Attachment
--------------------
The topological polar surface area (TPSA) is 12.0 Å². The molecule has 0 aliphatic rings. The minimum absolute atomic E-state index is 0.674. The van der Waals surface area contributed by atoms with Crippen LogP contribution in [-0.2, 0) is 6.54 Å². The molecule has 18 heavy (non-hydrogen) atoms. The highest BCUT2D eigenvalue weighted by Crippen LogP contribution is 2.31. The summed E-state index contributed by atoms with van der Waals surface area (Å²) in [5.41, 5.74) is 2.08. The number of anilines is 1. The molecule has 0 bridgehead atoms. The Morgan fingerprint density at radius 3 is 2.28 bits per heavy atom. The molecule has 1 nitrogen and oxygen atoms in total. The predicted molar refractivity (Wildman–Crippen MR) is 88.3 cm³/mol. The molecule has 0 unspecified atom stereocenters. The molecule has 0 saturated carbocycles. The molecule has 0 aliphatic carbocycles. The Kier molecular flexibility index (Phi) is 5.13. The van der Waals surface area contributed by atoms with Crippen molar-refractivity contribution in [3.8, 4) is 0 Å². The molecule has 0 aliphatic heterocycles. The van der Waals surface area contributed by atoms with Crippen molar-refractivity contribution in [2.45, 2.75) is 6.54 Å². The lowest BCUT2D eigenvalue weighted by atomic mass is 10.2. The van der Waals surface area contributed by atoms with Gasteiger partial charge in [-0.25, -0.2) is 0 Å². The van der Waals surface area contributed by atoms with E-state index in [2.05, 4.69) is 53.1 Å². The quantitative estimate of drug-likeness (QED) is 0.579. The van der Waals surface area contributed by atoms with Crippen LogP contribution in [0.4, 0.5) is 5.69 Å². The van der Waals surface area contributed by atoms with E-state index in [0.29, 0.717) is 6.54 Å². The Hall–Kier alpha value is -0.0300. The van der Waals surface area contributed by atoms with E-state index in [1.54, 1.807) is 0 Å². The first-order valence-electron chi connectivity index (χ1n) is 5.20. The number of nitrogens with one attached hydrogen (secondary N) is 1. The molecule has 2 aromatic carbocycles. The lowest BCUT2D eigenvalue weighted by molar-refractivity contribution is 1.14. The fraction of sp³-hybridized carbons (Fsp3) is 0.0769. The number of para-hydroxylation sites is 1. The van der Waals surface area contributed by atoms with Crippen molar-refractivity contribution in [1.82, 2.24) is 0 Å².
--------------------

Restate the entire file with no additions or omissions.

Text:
The topological polar surface area (TPSA) is 12.0 Å². The molecule has 0 aliphatic rings. The minimum absolute atomic E-state index is 0.674. The van der Waals surface area contributed by atoms with Crippen LogP contribution in [-0.2, 0) is 6.54 Å². The molecule has 18 heavy (non-hydrogen) atoms. The highest BCUT2D eigenvalue weighted by Crippen LogP contribution is 2.31. The summed E-state index contributed by atoms with van der Waals surface area (Å²) in [5.41, 5.74) is 2.08. The number of anilines is 1. The molecule has 0 bridgehead atoms. The Morgan fingerprint density at radius 3 is 2.28 bits per heavy atom. The molecule has 1 nitrogen and oxygen atoms in total. The predicted molar refractivity (Wildman–Crippen MR) is 88.3 cm³/mol. The molecule has 0 unspecified atom stereocenters. The molecule has 0 saturated carbocycles. The molecule has 0 aliphatic carbocycles. The Kier molecular flexibility index (Phi) is 5.13. The van der Waals surface area contributed by atoms with Crippen molar-refractivity contribution in [3.8, 4) is 0 Å². The molecule has 0 aliphatic heterocycles. The van der Waals surface area contributed by atoms with Crippen molar-refractivity contribution in [2.45, 2.75) is 6.54 Å². The lowest BCUT2D eigenvalue weighted by atomic mass is 10.2. The van der Waals surface area contributed by atoms with Gasteiger partial charge in [-0.25, -0.2) is 0 Å². The van der Waals surface area contributed by atoms with E-state index in [2.05, 4.69) is 53.1 Å². The quantitative estimate of drug-likeness (QED) is 0.579. The van der Waals surface area contributed by atoms with Crippen LogP contribution in [0.4, 0.5) is 5.69 Å². The van der Waals surface area contributed by atoms with E-state index in [0.29, 0.717) is 6.54 Å². The Hall–Kier alpha value is -0.0300. The van der Waals surface area contributed by atoms with E-state index in [1.54, 1.807) is 0 Å². The first-order valence-electron chi connectivity index (χ1n) is 5.20. The number of nitrogens with one attached hydrogen (secondary N) is 1. The molecule has 2 aromatic carbocycles. The lowest BCUT2D eigenvalue weighted by molar-refractivity contribution is 1.14. The fraction of sp³-hybridized carbons (Fsp3) is 0.0769. The number of para-hydroxylation sites is 1. The van der Waals surface area contributed by atoms with Crippen molar-refractivity contribution in [1.82, 2.24) is 0 Å².